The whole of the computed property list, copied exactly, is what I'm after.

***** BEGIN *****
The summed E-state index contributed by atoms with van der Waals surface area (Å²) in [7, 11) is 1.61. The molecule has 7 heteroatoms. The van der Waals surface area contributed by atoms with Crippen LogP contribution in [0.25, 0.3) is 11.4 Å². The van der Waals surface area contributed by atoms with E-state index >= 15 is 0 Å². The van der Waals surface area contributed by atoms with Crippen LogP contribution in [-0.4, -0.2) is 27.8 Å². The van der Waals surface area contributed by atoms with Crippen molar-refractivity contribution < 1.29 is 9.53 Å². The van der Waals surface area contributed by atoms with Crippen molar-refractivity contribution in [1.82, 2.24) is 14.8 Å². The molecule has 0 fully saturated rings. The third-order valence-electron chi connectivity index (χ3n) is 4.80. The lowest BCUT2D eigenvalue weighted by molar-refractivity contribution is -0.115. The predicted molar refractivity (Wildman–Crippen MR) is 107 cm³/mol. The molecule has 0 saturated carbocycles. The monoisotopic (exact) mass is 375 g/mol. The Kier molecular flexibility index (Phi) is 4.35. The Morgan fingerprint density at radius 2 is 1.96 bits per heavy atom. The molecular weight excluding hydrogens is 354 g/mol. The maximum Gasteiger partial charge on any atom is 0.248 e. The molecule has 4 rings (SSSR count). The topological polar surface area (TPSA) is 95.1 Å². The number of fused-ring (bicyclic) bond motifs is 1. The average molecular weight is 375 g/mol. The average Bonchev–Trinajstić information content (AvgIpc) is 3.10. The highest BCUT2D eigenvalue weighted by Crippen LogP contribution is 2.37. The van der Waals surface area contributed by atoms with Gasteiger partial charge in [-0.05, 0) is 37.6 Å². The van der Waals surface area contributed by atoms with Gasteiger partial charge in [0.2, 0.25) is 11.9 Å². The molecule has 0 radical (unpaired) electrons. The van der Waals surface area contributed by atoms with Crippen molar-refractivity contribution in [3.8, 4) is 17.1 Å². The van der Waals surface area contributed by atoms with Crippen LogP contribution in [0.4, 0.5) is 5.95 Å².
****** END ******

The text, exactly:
The summed E-state index contributed by atoms with van der Waals surface area (Å²) in [7, 11) is 1.61. The molecule has 7 heteroatoms. The van der Waals surface area contributed by atoms with Crippen LogP contribution in [0.25, 0.3) is 11.4 Å². The van der Waals surface area contributed by atoms with E-state index >= 15 is 0 Å². The van der Waals surface area contributed by atoms with Crippen LogP contribution in [-0.4, -0.2) is 27.8 Å². The van der Waals surface area contributed by atoms with Crippen molar-refractivity contribution < 1.29 is 9.53 Å². The van der Waals surface area contributed by atoms with Crippen molar-refractivity contribution in [1.82, 2.24) is 14.8 Å². The molecule has 0 fully saturated rings. The third-order valence-electron chi connectivity index (χ3n) is 4.80. The lowest BCUT2D eigenvalue weighted by molar-refractivity contribution is -0.115. The predicted molar refractivity (Wildman–Crippen MR) is 107 cm³/mol. The molecule has 0 saturated carbocycles. The monoisotopic (exact) mass is 375 g/mol. The Kier molecular flexibility index (Phi) is 4.35. The Morgan fingerprint density at radius 2 is 1.96 bits per heavy atom. The molecular weight excluding hydrogens is 354 g/mol. The maximum Gasteiger partial charge on any atom is 0.248 e. The molecule has 4 rings (SSSR count). The topological polar surface area (TPSA) is 95.1 Å². The number of fused-ring (bicyclic) bond motifs is 1. The average molecular weight is 375 g/mol. The average Bonchev–Trinajstić information content (AvgIpc) is 3.10. The highest BCUT2D eigenvalue weighted by Crippen LogP contribution is 2.37. The van der Waals surface area contributed by atoms with Gasteiger partial charge in [-0.05, 0) is 37.6 Å². The van der Waals surface area contributed by atoms with Gasteiger partial charge in [0.2, 0.25) is 11.9 Å². The molecule has 0 radical (unpaired) electrons. The van der Waals surface area contributed by atoms with Crippen molar-refractivity contribution in [3.8, 4) is 17.1 Å². The van der Waals surface area contributed by atoms with Crippen LogP contribution in [0.4, 0.5) is 5.95 Å².